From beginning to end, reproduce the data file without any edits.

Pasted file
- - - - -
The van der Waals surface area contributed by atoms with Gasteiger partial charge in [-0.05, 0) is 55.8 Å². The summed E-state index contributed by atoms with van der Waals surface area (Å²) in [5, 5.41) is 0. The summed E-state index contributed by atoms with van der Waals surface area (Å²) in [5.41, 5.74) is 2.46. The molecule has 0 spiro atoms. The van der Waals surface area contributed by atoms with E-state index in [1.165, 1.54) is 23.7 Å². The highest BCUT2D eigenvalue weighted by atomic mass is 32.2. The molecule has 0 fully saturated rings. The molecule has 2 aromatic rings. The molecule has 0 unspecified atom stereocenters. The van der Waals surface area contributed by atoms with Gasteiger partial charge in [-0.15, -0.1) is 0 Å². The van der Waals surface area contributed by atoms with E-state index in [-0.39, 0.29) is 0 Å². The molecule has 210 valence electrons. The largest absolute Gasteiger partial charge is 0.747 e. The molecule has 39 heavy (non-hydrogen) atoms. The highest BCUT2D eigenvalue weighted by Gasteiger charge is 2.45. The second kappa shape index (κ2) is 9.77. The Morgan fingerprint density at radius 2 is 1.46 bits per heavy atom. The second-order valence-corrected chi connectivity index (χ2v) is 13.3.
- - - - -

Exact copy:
The van der Waals surface area contributed by atoms with Gasteiger partial charge in [-0.05, 0) is 55.8 Å². The summed E-state index contributed by atoms with van der Waals surface area (Å²) in [5, 5.41) is 0. The summed E-state index contributed by atoms with van der Waals surface area (Å²) in [5.41, 5.74) is 2.46. The molecule has 0 spiro atoms. The van der Waals surface area contributed by atoms with E-state index in [1.165, 1.54) is 23.7 Å². The highest BCUT2D eigenvalue weighted by atomic mass is 32.2. The molecule has 0 fully saturated rings. The molecule has 2 aromatic rings. The molecule has 0 unspecified atom stereocenters. The van der Waals surface area contributed by atoms with Gasteiger partial charge in [-0.15, -0.1) is 0 Å². The van der Waals surface area contributed by atoms with E-state index in [-0.39, 0.29) is 0 Å². The molecule has 210 valence electrons. The largest absolute Gasteiger partial charge is 0.747 e. The molecule has 39 heavy (non-hydrogen) atoms. The highest BCUT2D eigenvalue weighted by Gasteiger charge is 2.45. The second kappa shape index (κ2) is 9.77. The Morgan fingerprint density at radius 2 is 1.46 bits per heavy atom. The second-order valence-corrected chi connectivity index (χ2v) is 13.3.